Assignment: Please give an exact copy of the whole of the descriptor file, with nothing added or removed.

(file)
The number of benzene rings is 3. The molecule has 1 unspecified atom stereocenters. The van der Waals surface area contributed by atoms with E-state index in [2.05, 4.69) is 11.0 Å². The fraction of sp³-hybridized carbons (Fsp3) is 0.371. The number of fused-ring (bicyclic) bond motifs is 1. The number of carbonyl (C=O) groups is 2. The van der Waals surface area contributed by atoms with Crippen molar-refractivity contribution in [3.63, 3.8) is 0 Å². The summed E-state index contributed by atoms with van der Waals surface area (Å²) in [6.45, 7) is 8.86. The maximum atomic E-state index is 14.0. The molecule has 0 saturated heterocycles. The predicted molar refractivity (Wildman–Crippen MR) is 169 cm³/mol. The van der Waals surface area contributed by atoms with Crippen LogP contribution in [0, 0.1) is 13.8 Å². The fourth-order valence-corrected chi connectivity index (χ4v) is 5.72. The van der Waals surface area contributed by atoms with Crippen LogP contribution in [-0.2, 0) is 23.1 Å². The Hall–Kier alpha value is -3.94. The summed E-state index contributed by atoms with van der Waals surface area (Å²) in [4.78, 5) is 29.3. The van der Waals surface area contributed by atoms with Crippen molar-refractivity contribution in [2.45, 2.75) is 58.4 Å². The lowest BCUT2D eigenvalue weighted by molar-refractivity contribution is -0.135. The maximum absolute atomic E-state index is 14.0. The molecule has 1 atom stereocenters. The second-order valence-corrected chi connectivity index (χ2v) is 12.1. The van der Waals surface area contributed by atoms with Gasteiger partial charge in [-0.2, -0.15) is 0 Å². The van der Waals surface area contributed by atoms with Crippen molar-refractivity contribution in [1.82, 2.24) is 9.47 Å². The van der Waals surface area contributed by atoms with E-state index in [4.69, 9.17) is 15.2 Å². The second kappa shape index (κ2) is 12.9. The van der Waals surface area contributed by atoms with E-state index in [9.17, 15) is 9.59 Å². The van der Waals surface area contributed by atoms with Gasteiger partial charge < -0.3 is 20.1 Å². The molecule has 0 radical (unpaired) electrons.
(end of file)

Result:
The number of benzene rings is 3. The molecule has 1 unspecified atom stereocenters. The van der Waals surface area contributed by atoms with E-state index in [2.05, 4.69) is 11.0 Å². The fraction of sp³-hybridized carbons (Fsp3) is 0.371. The number of fused-ring (bicyclic) bond motifs is 1. The number of carbonyl (C=O) groups is 2. The van der Waals surface area contributed by atoms with Crippen molar-refractivity contribution in [3.63, 3.8) is 0 Å². The summed E-state index contributed by atoms with van der Waals surface area (Å²) in [6.45, 7) is 8.86. The maximum atomic E-state index is 14.0. The molecule has 0 saturated heterocycles. The predicted molar refractivity (Wildman–Crippen MR) is 169 cm³/mol. The van der Waals surface area contributed by atoms with Crippen LogP contribution in [0, 0.1) is 13.8 Å². The fourth-order valence-corrected chi connectivity index (χ4v) is 5.72. The van der Waals surface area contributed by atoms with Crippen LogP contribution in [-0.2, 0) is 23.1 Å². The Hall–Kier alpha value is -3.94. The summed E-state index contributed by atoms with van der Waals surface area (Å²) in [4.78, 5) is 29.3. The van der Waals surface area contributed by atoms with Crippen molar-refractivity contribution in [2.45, 2.75) is 58.4 Å². The lowest BCUT2D eigenvalue weighted by molar-refractivity contribution is -0.135. The maximum absolute atomic E-state index is 14.0. The molecule has 1 atom stereocenters. The second-order valence-corrected chi connectivity index (χ2v) is 12.1. The van der Waals surface area contributed by atoms with Gasteiger partial charge in [-0.2, -0.15) is 0 Å². The van der Waals surface area contributed by atoms with Crippen molar-refractivity contribution in [1.82, 2.24) is 9.47 Å². The van der Waals surface area contributed by atoms with E-state index in [4.69, 9.17) is 15.2 Å². The second kappa shape index (κ2) is 12.9. The van der Waals surface area contributed by atoms with E-state index in [9.17, 15) is 9.59 Å². The van der Waals surface area contributed by atoms with Gasteiger partial charge < -0.3 is 20.1 Å². The molecule has 0 radical (unpaired) electrons.